Where it differs from the Go San Francisco Card negatively is that it does have fewer attractions. One positive, though, is it covers riding mass-transit buses (so some of the benefits associated with CityPASS).
The Sightseeing Pass costs almost as much like the Go San Francisco Card (maybe about $10-$20 less depending on seasonal discounts).
That minimal cost difference is a bit annoying as it has a chunk fewer attractions covered (so it would make more sense if it were cheaper).
It has the one advantage over the Go San Francisco Card that hop-on, hop-off buses are covered. The thing is, CityPASS has that plus Cable Cars.
Plus, CityPASS costs easily half what a five-day option of the Sightseeing Pass is. This makes the Sightseeing Pass a weird mixture of the CityPASS and Go San Francisco Card.
It honestly struggles to do what either of those tourist passes already accomplishes fully.
The Sightseeing Pass is by no means a lousy tourist pass; it just seems to be trying (and struggling) to be a combination.
It isn't as good as either CityPASS or the Go San Francisco Card, sadly. In trying to be like both, it fails to be nearly as good as either.
When it comes to choosing the tourist pass that is best for you, these three are most popular, but what do we recommend?
If you are going to only select one tourist pass, the best one is clear.
Despite it having some flaws, CityPASS is stellar. CityPASS may alone let you choose a 9-day option, but that is almost double the maximum amount of the other passes, and it is still the cheapest.
CityPASS may not provide access to a ton of attractions, but it has some of the most popular ones around. Also, CityPASS covers cable car and bus rides.
If you are going to ride public transit a lot around San Francisco, this makes CityPASS great! Now, CityPASS does not provide discounts or freebies for food and certain stores, but that is not too bad. After all, you spent so little on CityPASS compared to the other options you'll have plenty of money to spend.
That way you can go wherever you want to eat or shop--not just a place with a discount.
While CityPASS is always recommended, it is worth considering adding-on the Go San Francisco Card.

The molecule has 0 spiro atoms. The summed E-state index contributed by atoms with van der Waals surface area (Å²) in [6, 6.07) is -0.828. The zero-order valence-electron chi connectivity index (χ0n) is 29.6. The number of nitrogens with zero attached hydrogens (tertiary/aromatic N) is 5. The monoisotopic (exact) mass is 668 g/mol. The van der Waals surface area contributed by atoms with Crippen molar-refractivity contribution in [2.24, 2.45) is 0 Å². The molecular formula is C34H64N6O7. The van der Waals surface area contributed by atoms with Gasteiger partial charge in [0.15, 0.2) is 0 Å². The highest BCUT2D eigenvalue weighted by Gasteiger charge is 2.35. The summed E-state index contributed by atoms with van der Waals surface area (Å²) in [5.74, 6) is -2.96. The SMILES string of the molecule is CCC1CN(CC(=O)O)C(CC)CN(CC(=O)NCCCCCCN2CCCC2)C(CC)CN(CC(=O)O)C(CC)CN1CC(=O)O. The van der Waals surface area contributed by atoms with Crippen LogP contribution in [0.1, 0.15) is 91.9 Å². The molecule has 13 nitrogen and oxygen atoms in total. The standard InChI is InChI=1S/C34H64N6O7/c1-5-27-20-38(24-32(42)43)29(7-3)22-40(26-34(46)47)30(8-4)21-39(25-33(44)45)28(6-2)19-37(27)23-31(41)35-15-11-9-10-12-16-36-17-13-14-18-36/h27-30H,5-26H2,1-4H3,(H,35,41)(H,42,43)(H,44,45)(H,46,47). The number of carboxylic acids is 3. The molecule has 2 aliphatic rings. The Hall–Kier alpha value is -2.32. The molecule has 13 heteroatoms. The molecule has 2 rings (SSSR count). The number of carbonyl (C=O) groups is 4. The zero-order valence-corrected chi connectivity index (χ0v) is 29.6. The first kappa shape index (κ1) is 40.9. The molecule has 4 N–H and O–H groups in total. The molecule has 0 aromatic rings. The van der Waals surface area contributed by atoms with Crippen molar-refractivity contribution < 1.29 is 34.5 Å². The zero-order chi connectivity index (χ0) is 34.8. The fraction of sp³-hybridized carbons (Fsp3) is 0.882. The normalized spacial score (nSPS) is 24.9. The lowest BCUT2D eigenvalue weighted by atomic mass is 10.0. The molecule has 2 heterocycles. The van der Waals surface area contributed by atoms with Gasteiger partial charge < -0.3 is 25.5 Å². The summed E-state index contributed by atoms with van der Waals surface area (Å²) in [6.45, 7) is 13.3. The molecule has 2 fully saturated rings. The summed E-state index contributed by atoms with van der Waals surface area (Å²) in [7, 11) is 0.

This way, you can enjoy the benefits of both! It is not uncommon for someone to get a CityPASS and also a Go San Francisco Card for a day or two.
This allows tourists to relax some of the days they use CityPASS. Then, someone who does get a Go San Francisco Pass as well can use the day or two they have it to see a lot of sights.
Plus, in the meantime, they enjoy the advantages of CityPASS. The Sightseeing Pass could also be used with the CityPASS.
The problem is it costs almost as much as the San Francisco Go Pass and provides fewer benefits.
After all, its significant advantage over the San Francisco Go Pass, covering bus rides, is pointless (you already get the bus, and cable car rides from CityPASS if you do those two).
In closing, CityPASS is always an excellent choice for a tourist pass.
Sometimes it can also be a great idea to add-on the Go San Francisco Card if you plan to have some days full of attractions.
However, it can be pretty costly to do the Go San Francisco Card if you try to do the maximum amount of days (5). To have what we feel is the absolute best time, you should always get CityPASS, and then maybe a day or two of the Go San Francisco Card.
However, you only need the Go San Francisco Card if you plan to have a day or two where you are busy seeing attractions.
Otherwise, don't worry about it and just for sure get CityPASS.
That is the recommendation of this article, but depending on what you feel is best for yourself, it is okay to pick different passes. We hope that you feel well-informed now.
No matter what tourist pass you choose, the best part of any of the three is experiencing how amazing San Francisco is!